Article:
Md. gives conditional OK to Straight drug program

September 17, 1991|By Jackie Powder

Straight Inc., a controversial national drug program whose Columbia center had been ordered to close for violating state laws, won conditional permission yesterday to operate in Maryland.

The state Department of Health and Mental Hygiene placed the Columbia center on probation for a year. If the program complies with state laws, it will receive full certification, said state Health Secretary Nelson J. Sabatini.

The decision reverses a Sept. 6 finding by state health officials that Straight could no longer operate in Maryland because it did not provide on-site education for its adolescent clients and had no child placement license.

In order to comply with state law, Straight will begin an education program today, with instruction provided by the county school system, state officials said.

To meet the state child placement regulations, Straight will make clients' parents responsible for arranging housing for their children, state officials said.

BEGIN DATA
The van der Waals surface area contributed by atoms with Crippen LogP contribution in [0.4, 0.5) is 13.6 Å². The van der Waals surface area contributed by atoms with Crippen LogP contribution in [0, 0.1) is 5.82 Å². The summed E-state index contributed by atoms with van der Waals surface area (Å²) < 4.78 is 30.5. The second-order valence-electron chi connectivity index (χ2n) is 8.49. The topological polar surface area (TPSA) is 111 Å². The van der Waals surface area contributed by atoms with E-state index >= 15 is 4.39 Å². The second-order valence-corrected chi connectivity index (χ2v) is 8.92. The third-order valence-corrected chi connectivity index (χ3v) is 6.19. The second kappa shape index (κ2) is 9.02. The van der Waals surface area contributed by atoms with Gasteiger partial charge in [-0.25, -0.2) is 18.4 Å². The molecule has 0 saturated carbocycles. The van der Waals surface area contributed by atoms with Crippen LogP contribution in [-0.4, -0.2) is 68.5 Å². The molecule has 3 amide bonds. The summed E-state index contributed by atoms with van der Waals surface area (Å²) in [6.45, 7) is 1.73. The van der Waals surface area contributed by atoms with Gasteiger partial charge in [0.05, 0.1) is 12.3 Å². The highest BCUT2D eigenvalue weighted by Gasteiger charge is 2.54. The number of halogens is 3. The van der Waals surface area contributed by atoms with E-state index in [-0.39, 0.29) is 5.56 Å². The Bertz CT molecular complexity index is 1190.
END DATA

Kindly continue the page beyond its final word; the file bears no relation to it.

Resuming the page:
"We're pleased the whole thing is behind us and hopefully we can get back to the business of providing substance abuse treatment for kids and families," said Duke Cross, aspokesman for Straight.

Straight, a non-profit national chain, treats about 1,000 youngsters in eight locations across the country. The Columbia center has 52 clients.

The program opened in Maryland July 29 after being forced out of its Springfield, Va., center in a battle with state regulators who said the center used physical restraints and provided no education for school-age clients.

Protesters have picketed the Columbia center several times in the past month to oppose the presence in Maryland of the program, which has been accused of using beatings and starvation.

"We have made it very clear that we will not tolerate those alleged practices in Maryland," Mr. Sabatini said. "And we will not make any judgments about the validity of the allegations."

Baltimore Sun Articles
|
|
|
Please note the green-lined linked article text has been applied commercially without any involvement from our newsroom editors, reporters or any other editorial staff.